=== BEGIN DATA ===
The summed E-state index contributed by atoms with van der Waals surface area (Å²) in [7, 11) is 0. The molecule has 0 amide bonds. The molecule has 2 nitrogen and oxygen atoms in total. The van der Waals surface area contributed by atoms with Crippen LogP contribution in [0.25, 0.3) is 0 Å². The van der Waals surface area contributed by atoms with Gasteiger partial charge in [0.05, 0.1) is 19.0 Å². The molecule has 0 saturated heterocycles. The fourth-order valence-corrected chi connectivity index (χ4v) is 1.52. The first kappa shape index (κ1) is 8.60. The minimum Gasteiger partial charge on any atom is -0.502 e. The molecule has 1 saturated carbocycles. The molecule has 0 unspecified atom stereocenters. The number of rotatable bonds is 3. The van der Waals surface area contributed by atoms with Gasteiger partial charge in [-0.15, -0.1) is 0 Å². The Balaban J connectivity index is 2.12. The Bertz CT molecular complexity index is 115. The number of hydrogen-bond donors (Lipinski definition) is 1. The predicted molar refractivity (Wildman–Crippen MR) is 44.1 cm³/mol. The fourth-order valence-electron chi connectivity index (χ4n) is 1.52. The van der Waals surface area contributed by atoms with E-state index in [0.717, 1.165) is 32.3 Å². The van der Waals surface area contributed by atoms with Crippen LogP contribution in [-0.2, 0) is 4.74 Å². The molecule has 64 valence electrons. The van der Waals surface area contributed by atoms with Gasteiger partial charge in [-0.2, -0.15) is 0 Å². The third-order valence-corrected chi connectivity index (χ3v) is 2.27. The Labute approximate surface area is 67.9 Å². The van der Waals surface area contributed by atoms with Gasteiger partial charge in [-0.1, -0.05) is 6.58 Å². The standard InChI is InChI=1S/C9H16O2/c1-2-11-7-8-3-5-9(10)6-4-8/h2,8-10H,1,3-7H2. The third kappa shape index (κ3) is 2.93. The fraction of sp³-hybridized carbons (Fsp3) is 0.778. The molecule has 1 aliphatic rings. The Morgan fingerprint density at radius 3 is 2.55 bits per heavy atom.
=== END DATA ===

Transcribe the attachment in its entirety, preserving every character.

The summed E-state index contributed by atoms with van der Waals surface area (Å²) in [7, 11) is 0. The molecule has 0 amide bonds. The molecule has 2 nitrogen and oxygen atoms in total. The van der Waals surface area contributed by atoms with Crippen LogP contribution in [0.25, 0.3) is 0 Å². The van der Waals surface area contributed by atoms with Gasteiger partial charge in [0.05, 0.1) is 19.0 Å². The molecule has 0 saturated heterocycles. The fourth-order valence-corrected chi connectivity index (χ4v) is 1.52. The first kappa shape index (κ1) is 8.60. The minimum Gasteiger partial charge on any atom is -0.502 e. The molecule has 1 saturated carbocycles. The molecule has 0 unspecified atom stereocenters. The number of rotatable bonds is 3. The van der Waals surface area contributed by atoms with Gasteiger partial charge in [-0.15, -0.1) is 0 Å². The Balaban J connectivity index is 2.12. The Bertz CT molecular complexity index is 115. The number of hydrogen-bond donors (Lipinski definition) is 1. The predicted molar refractivity (Wildman–Crippen MR) is 44.1 cm³/mol. The fourth-order valence-electron chi connectivity index (χ4n) is 1.52. The van der Waals surface area contributed by atoms with E-state index in [0.717, 1.165) is 32.3 Å². The van der Waals surface area contributed by atoms with Crippen LogP contribution in [-0.2, 0) is 4.74 Å². The molecule has 64 valence electrons. The van der Waals surface area contributed by atoms with Gasteiger partial charge in [-0.2, -0.15) is 0 Å². The third-order valence-corrected chi connectivity index (χ3v) is 2.27. The Labute approximate surface area is 67.9 Å². The van der Waals surface area contributed by atoms with Gasteiger partial charge in [-0.1, -0.05) is 6.58 Å². The standard InChI is InChI=1S/C9H16O2/c1-2-11-7-8-3-5-9(10)6-4-8/h2,8-10H,1,3-7H2. The third kappa shape index (κ3) is 2.93. The fraction of sp³-hybridized carbons (Fsp3) is 0.778. The molecule has 1 aliphatic rings. The Morgan fingerprint density at radius 3 is 2.55 bits per heavy atom.